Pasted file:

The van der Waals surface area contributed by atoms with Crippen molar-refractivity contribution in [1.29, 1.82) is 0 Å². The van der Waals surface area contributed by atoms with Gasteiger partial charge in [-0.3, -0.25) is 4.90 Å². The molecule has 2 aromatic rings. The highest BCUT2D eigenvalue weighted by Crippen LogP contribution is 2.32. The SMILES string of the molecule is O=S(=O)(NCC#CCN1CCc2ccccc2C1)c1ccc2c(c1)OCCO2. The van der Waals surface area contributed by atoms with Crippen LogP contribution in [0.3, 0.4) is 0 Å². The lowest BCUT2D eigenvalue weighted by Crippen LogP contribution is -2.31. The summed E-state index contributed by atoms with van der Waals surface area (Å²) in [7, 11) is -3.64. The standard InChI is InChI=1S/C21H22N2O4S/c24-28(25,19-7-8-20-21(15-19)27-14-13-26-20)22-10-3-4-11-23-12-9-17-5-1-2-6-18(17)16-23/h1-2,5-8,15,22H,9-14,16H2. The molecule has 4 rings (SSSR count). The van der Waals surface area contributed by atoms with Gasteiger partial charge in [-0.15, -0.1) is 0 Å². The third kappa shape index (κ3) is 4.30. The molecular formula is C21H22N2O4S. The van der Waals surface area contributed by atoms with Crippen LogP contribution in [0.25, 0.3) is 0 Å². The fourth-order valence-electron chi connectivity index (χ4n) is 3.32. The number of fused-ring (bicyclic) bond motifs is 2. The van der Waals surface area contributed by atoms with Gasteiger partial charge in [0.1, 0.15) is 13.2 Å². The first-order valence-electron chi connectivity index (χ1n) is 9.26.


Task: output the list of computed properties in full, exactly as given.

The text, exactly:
The van der Waals surface area contributed by atoms with Crippen molar-refractivity contribution in [1.29, 1.82) is 0 Å². The van der Waals surface area contributed by atoms with Gasteiger partial charge in [-0.3, -0.25) is 4.90 Å². The molecule has 2 aromatic rings. The highest BCUT2D eigenvalue weighted by Crippen LogP contribution is 2.32. The SMILES string of the molecule is O=S(=O)(NCC#CCN1CCc2ccccc2C1)c1ccc2c(c1)OCCO2. The van der Waals surface area contributed by atoms with Crippen LogP contribution in [0.3, 0.4) is 0 Å². The lowest BCUT2D eigenvalue weighted by Crippen LogP contribution is -2.31. The summed E-state index contributed by atoms with van der Waals surface area (Å²) in [7, 11) is -3.64. The standard InChI is InChI=1S/C21H22N2O4S/c24-28(25,19-7-8-20-21(15-19)27-14-13-26-20)22-10-3-4-11-23-12-9-17-5-1-2-6-18(17)16-23/h1-2,5-8,15,22H,9-14,16H2. The molecule has 4 rings (SSSR count). The van der Waals surface area contributed by atoms with Gasteiger partial charge in [-0.15, -0.1) is 0 Å². The third kappa shape index (κ3) is 4.30. The molecular formula is C21H22N2O4S. The van der Waals surface area contributed by atoms with Crippen LogP contribution in [0.25, 0.3) is 0 Å². The fourth-order valence-electron chi connectivity index (χ4n) is 3.32. The number of fused-ring (bicyclic) bond motifs is 2. The van der Waals surface area contributed by atoms with Gasteiger partial charge in [0.1, 0.15) is 13.2 Å². The first-order valence-electron chi connectivity index (χ1n) is 9.26.